Typical track options include the liceo classico, lingustico, sportivo, and scientifico (respectively, Classics, Linguistics, Athletic, and Scientific). Students must decide which “track” they wish to specialize in, which will have a lasting impact on their university and eventual career options. For example, attorneys and teachers often complete the curriculum of the liceo classico; scientists of all stripes and medical professionals opt into the liceo scientifico. The liceo sportivo ensures that budding professional athletes receive a sound education along with training. Italian liceo is demanding and serious. The maturità, or final exams, are completed at age eighteen. Successful completion of the high school diploma is a requirement for entrance into an Italian university.

university-of-bologna-glance.jpeg

University of Bologna

Higher Education in Italy

Italian universities are excellent and enjoy a sound global reputation. Although, Italian university students tend to stay close to home, enrolling in a campus with a location that makes weekend trips home simple and affordable.

Italy leads the pack as a study abroad destination and has held a place of honor ever since the Grand Tour became the sign of a well-heeled upbringing for eighteenth-century nobles. If you are currently considering relocation as a university student or parent of, a wise first step is to check with the international education office of your university to learn if Italy active study abroad ties exist. Enrolling in a recognized program for academic credit in Italy will open up financial aid options.

As a short-term study abroad destination, Italy boasts a whopping 316 programs. With its superlative cuisine, appealing language, art treasure and storied history, programs offer a rich blend of Italian cultural studies and courses in a variety of majors from business to fine arts. Most programs require little to no Italian language study. Italy is plentiful of panoramic landscapes, history on every corner, and gelato in an infinite array of colors. However, a lack of Italian language skills may make integrating into the local culture a challenge.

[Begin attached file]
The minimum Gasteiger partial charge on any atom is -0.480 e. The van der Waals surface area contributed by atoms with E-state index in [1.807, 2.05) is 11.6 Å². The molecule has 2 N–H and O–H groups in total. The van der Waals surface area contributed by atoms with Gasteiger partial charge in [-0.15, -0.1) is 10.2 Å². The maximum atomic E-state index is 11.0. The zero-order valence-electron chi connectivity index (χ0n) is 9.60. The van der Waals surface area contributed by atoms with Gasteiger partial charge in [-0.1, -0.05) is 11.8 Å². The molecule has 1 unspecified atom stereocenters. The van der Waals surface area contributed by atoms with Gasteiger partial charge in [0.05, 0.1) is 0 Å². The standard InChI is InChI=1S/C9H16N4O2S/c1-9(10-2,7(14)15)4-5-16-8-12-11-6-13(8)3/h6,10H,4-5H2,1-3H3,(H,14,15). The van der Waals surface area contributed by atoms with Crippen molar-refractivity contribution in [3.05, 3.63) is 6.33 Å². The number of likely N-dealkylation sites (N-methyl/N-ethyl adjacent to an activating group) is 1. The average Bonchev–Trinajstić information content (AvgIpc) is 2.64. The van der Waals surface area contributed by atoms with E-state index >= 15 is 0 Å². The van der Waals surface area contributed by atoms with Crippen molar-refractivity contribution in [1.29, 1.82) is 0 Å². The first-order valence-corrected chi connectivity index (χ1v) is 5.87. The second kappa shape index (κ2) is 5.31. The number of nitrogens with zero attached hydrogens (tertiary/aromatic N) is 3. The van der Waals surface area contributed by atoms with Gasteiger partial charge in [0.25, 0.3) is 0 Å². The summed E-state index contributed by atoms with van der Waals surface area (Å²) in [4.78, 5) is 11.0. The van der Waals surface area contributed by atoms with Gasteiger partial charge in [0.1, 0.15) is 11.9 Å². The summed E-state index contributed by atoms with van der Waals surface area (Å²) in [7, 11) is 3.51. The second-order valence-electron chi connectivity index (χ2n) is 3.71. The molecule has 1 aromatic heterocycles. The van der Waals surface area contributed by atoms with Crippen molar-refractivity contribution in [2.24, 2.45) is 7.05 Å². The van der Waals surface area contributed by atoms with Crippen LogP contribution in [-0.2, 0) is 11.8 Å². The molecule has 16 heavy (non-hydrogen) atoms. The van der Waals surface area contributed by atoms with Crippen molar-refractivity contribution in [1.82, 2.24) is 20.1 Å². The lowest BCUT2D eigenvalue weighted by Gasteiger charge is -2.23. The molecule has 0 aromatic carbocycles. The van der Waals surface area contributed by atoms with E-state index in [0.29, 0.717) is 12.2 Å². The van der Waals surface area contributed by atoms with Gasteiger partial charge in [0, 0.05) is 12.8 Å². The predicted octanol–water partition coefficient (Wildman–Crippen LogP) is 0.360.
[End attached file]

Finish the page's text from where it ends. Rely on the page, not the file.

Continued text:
Italy also fills a special niche as a destination for intensive language learning. (For an illustrative example, watch Italian for Beginners, a Danish comedy released in 2000.) These programs have rolling admissions, bundling room and board with tuition, and offer value for cost while decoding Italian cultural mysteries which so frequently remain opaque to short-term tourists.

In 2021, Italy created a special exception for students who come to Italy to attend a satellite campus of a main U.S. campus. These students no longer need to acquire a student visa before coming to Italy. An important component of this new exception is that their stay in Italy cannot exceed 150 days (five months). Consequently, students must bear in mind the restrictions on the Schengen Visa zone (of 90 days). The student is unable to travel in the Schengen Zone from days 90-150 of their stay since Schengen rules will not permit the re-entry to Italy from abroad once the 90-day period of Schengen Visa validity has concluded.

Learn More About Academia in Italy

Whether you are a family with young dependents or a university student seeking a special adventure, Italy can be an excellent study destination. Academia in Italy is held in high regard from the early years onwards. Discover an experienced and bilingual Italian Advisor on the Relocate platform who can help you access Italy’s education system based on your needs.